Biography of Marion Knox Case

MARION KNOX CASE – The family name of Case is found as far back as the book of the Hundred Rolls in the thirteenth century. It is supposed to have been derived from the Latin word cass, meaning house or cottage. The Case family has a long record of good work and accomplishment both in England and America. Marion Knox Case has followed in the footsteps of his forefathers, and is a thorough-going business man, who has made a success of his undertakings. The founder of the Case family in America was John Case, who emigrated from England in 1635 and settled in Hartford, Connecticut.

There were several generations following John Case in which the name William was prominent. The fifth of the name of William married Abigail Belle. Their son, Jonathan, was born in Rehoboth, Massachusetts, in 1773, and died in Bristol, Ontario County, New York, in 1855. It was hard traveling in those days and the country in that section was sparsely settled, and it was a difficult task for Jonathan Case to move his family into New York State, clear the land, build a house and make it habitable, in that, then, uninhabited region. The country grew up around him, though, and the incoming settlers selected Jonathan Case to be justice of the peace. He was a staunch member of the Baptist Church. His wife was Lucy (Simmons) Case, who bore him fourteen children. Of these, thirteen married, and twelve had children of their own. The tenth child, Sebra Lawton Case, was born in Bristol, New York, in 1810, and died in 1901, aged ninety-one years. His son, Schuyler Woodward Case, was born in Bristol, New York, in 1842, and died in Belding, Michigan, in 1913. He was a farmer and lumberman. In the Civil War he was a corporal in Company C, 4th New York. Heavy Artillery, and served through the battle of the Wilderness, and was with Grant’s army at the siege of Vicksburg. For three years he was in the army, and was discharged June 5. 1865.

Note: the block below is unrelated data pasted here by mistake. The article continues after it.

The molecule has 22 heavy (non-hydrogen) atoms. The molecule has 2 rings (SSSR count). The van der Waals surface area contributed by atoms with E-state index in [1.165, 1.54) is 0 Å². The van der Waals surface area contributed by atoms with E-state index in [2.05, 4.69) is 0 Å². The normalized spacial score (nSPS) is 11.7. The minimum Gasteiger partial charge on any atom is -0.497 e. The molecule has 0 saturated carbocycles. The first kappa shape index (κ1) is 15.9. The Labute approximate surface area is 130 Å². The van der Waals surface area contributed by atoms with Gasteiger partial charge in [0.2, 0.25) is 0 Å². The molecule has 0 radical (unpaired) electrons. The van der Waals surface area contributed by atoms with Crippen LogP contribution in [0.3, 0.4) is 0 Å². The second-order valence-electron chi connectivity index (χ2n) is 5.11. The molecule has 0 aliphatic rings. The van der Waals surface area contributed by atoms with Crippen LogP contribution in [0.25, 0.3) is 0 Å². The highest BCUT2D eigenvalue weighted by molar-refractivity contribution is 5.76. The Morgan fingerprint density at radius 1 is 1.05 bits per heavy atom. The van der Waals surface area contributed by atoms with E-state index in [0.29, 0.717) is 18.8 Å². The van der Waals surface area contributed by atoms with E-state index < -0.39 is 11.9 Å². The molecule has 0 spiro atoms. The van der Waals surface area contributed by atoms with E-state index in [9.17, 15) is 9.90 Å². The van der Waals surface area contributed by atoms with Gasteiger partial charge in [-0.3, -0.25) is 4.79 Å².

Marion Knox Case, son of Schuyler Woodward Case, was born in Belding, Michigan, January 10, 1877. He received his early education in Luther, Michigan, a lumber town, and when thirteen years of age he left school and went into the silk mills of Belding Brothers & Company. The time he has spent in the company’s employ has been profitable both to himself and to it. The officials of the company, recognizing his ability, have advanced him consistently. Mills of the company are located in California, Connecticut, and Massachusetts, besides the four large plants in Michigan. Mr. Case is now manager of the mill in Northampton, Massachusetts, one of the highest positions in the gift of the company’s owners. He came to Northampton in 1924, and has made many friends there. He is prominent in the Free and Accepted Masons, and in the affairs of the Methodist Church.

Mr. Case married, in 1901, Marguerite Barron, who was born in Alabaster, Michigan. She is the daughter of Alexander and Rose (Brisbaise) Barron, who came from Northern Ireland, and who were members of an old and distinguished family. Mr. and Mrs. Case have a son, William Knox Case, born February 19, 1915.



Lockwood, John H. (John Hoyt); Bagg, Ernest Newton; Carson, Walter S. (Walter Scott); Riley, Herbert E. (Herbert Elihu); Boltwood, Edward; Clark, Will L. (Will Leach); Western Massachusetts A History 1636-1925; New York and Chicago: Lewis historical publishing company, inc., 1926

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